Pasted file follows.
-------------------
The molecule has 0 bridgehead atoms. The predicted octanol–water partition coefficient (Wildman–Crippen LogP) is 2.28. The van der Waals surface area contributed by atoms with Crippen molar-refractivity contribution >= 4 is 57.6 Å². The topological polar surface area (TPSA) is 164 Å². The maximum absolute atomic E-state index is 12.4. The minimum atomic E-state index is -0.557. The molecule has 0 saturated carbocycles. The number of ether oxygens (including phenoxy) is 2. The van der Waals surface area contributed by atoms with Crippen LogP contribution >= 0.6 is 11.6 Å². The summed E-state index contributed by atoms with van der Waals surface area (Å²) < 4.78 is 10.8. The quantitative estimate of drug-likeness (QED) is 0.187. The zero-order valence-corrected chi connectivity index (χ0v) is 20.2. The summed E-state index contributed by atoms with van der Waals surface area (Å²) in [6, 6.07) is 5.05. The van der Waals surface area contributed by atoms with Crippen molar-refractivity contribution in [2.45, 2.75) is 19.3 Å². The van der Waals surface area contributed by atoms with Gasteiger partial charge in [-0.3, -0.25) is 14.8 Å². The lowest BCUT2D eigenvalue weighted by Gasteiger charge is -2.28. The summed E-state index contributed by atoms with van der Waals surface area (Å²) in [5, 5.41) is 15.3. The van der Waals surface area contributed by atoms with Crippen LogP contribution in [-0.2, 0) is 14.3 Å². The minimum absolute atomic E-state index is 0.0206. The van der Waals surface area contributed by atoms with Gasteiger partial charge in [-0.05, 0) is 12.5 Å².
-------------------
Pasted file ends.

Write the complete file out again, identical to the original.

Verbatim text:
The molecule has 0 bridgehead atoms. The predicted octanol–water partition coefficient (Wildman–Crippen LogP) is 2.28. The van der Waals surface area contributed by atoms with Crippen molar-refractivity contribution >= 4 is 57.6 Å². The topological polar surface area (TPSA) is 164 Å². The maximum absolute atomic E-state index is 12.4. The minimum atomic E-state index is -0.557. The molecule has 0 saturated carbocycles. The number of ether oxygens (including phenoxy) is 2. The van der Waals surface area contributed by atoms with Crippen LogP contribution >= 0.6 is 11.6 Å². The summed E-state index contributed by atoms with van der Waals surface area (Å²) < 4.78 is 10.8. The quantitative estimate of drug-likeness (QED) is 0.187. The zero-order valence-corrected chi connectivity index (χ0v) is 20.2. The summed E-state index contributed by atoms with van der Waals surface area (Å²) in [6, 6.07) is 5.05. The van der Waals surface area contributed by atoms with Crippen molar-refractivity contribution in [2.45, 2.75) is 19.3 Å². The van der Waals surface area contributed by atoms with Gasteiger partial charge in [-0.3, -0.25) is 14.8 Å². The lowest BCUT2D eigenvalue weighted by Gasteiger charge is -2.28. The summed E-state index contributed by atoms with van der Waals surface area (Å²) in [5, 5.41) is 15.3. The van der Waals surface area contributed by atoms with Crippen LogP contribution in [-0.2, 0) is 14.3 Å². The minimum absolute atomic E-state index is 0.0206. The van der Waals surface area contributed by atoms with Gasteiger partial charge in [-0.05, 0) is 12.5 Å².